• The line-up should be presented by an officer who is not involved in the investigation and does not know who the suspect is.
  • The officer showing the line-up should advise the witness that he does not know who the suspect is or whether there is a suspect in the line-up. The officer should also tell the witness that it is just as important to clear the innocent as it is to identify the subject.
  • The photopack should be presented sequentially, not all together.
  • Police officers should not speak to the witness after the line-up regarding his ability or inability to identify anyone.

Several cases have adopted these requirements or something similar.[3]

Other factors considered include:

  • evidence of distinguishing features linking the accused and the perpetrator identified by the line-up photograph.[4]
  • opportunity for the witnesses to see the perpetrator;
  • familiarity with the accused prior to court;

The Sophonow guidelines for line-ups are not legally binding and so failure to follow them will not necessarily be fatal to the identification evidence.[5]

The prior familiarity of the witness to the accused is a factor that goes to weight.[6]

  1. R. v. Shermetta (1995), 141 N.S.R. (2nd) 186 - leading case on procedure in NS
  2. Justice Peter Cory, The Inquiry Regarding Thomas Sophonow: The Investigation, Prosecution and Entitlement to Compensation at pp. 31-34 (2001)
  3. R. v. MacKenzie, 2003 NSPC 51
  4. e.g. R. v. Smith (1952), 103 C.C.C. 58 (Ont. C.A.)
  5. R v Doyle, 2007 BCCA 587 at 10 to 15
    R. v. Gonsalves 2008 CanLII 17559 (ON SC), (2008), 56 C.R. (6th) 379, [2008] O.J. No. 2711 (Ont. Sup. Ct.), at paras. 44, 45 and 53
    R. v. Le, 2011 MBCA 83, 270 Man. R. (2d) 82, at paras. 132 to 135
  6. See R. v. Cachia (1953), 107 C.C.C. 272 (Ont. C.A.)
    R. v. Todish, (1985), 18 C.C.C. (3d) 159 (Ont. C.A.)
    R. v. Leaney 1987 ABCA 206 (CanLII), (1987), 38 C.C.C. (3d) 263

Video identification


A witness can testify to the contents of a video establishing identity of the accused without showing the video. It is generally considered akin to actual observations.[1]

A witness who is familiar with the appearance and idiosyncrasies of the accused that is not apparent to the trier of fact, may testify to identity where the witness can 1) state the particularities of the idiosyncrasies; and 2) can show where the idiosyncrasies are revealed on the video.[2] A voir dire must be held to determine whether the person, such as a police officer, can testify to the likeness of the video image to the suspect.[3]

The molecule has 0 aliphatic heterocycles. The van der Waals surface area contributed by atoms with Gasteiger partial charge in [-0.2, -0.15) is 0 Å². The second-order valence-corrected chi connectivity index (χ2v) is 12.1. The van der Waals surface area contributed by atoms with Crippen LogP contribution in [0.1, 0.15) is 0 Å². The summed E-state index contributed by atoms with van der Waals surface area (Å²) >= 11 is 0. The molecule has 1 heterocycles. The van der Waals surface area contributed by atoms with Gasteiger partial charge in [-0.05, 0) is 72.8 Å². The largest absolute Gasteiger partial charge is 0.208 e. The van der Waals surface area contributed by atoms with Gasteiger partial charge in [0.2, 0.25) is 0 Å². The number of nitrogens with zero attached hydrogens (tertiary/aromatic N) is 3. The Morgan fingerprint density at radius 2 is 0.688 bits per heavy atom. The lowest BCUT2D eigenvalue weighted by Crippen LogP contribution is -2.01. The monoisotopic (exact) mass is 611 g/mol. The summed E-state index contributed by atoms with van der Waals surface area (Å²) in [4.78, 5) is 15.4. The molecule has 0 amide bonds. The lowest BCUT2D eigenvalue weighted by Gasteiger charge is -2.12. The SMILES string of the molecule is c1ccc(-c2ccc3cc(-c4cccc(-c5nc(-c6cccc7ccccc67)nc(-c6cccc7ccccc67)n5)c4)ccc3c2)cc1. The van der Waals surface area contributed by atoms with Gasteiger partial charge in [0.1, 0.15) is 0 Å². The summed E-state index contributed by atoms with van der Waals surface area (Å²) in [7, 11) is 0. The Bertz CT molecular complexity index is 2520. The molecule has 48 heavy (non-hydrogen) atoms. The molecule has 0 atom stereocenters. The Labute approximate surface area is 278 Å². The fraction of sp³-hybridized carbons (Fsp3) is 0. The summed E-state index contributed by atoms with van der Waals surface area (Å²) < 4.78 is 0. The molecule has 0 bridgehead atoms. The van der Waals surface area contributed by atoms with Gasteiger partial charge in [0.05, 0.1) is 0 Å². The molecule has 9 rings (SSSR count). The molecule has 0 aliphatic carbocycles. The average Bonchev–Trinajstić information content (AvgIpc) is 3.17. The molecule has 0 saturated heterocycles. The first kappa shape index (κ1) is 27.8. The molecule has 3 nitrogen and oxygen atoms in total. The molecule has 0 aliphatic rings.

A person who is not familiar with the appearance of the accused cannot testify on identification of the accused in a video.[4]

  1. Taylor v. Chief Constable of Cheshire (1987) 84 Cr. App. R. 191
  2. R. v. Leaney 1987 ABCA 206 (CanLII), (1987) 38 CCC 263 Alta. C.A.
  3. R. v. Briand, 2008 ONCJ 777
  4. R. v. Leaney, 1989 CanLII 28, [1989] 2 S.C.R. 393

Dock identification


Identification of an accused in the dock is generally undesirable and unsatisfactory, and so adds very little weight to the proof of identity.[1]

  1. F.A., 2004 CanLII 10491 at para. 47
    R. v. Izzard, (1990), 54 C.C.C. (3d) 252 (Ont. C.A.), at pp. 255-6



Courts have generally made a distinction between identity evidence and recognition evidence. The difference being that identity involves a witness matching a previously observed stranger with that of the accused. Recognition is where the observer knew the person being observed and the issue is not simply identifying a person by description, but rather recognizing the person through their acquaintanceship.

Recognition, however, is not a distinct category from identification.[1] Rather they are at different points on a spectrum of reliability.[2]

In admitting recognition evidence, there must be sufficient indicia for a threshold degree of familiarity which depends on[3]

  1. the length of the prior relationship between the witness and the accused;
  2. the circumstances of the prior relationship between the witness and the accused; and,
  3. the recency of the contact between the witness and the accused prior to the event where the witness recognized the accused.

These indicia go to the weight of the evidence along with "the cumulative effect of recognition evidence provided by more than one witness and the circumstances under which the witness recognized the accused."[4]

Before a person can claim to recognize a person they must establish that they had a prior opportunity to personally observe the accused and become acquaintanced with him.[5]

Recognition simply means that "the witness's evidence is based in part on his or her dealings with the accused before the crimes were committed"[6]

Recognition evidence is considered more reliable and has more weight than identification evidence.[7]

Resemblance without anything more is not sufficient to establish identification. Other inculpatory evidence is needed.[8]

  1. R v Smith 2011 BCCA 362
  2. R. v. Mclsaac, [1991] B.C.J. No. 3617 (C.A.)
  3. R. v. Anderson et al., 2005 BCSC 1346 (CanLII) at paras. 20 and 25-26 (S.C.)
  4. Anderson at para. 25
  5. R. v. P.T.C., 2000 BCSC 342 (CanLII)at para. 22, 67
  6. R v Smith 2011 BCCA 362
  7. R. v. Bob (C.C.), 2008 BCCA 485, 263 B.C.A.C. 42 at para. 13
    R. v. Aburto (M.E.), 2008 BCCA 78 at para. 22
    R. v. Affleck (A.), 2007 MBQB 107
    R. v. R.R.I., 2012 MBQB 59
  8. R. v. Rybak 2008 ONCA 354 at para. 121

See also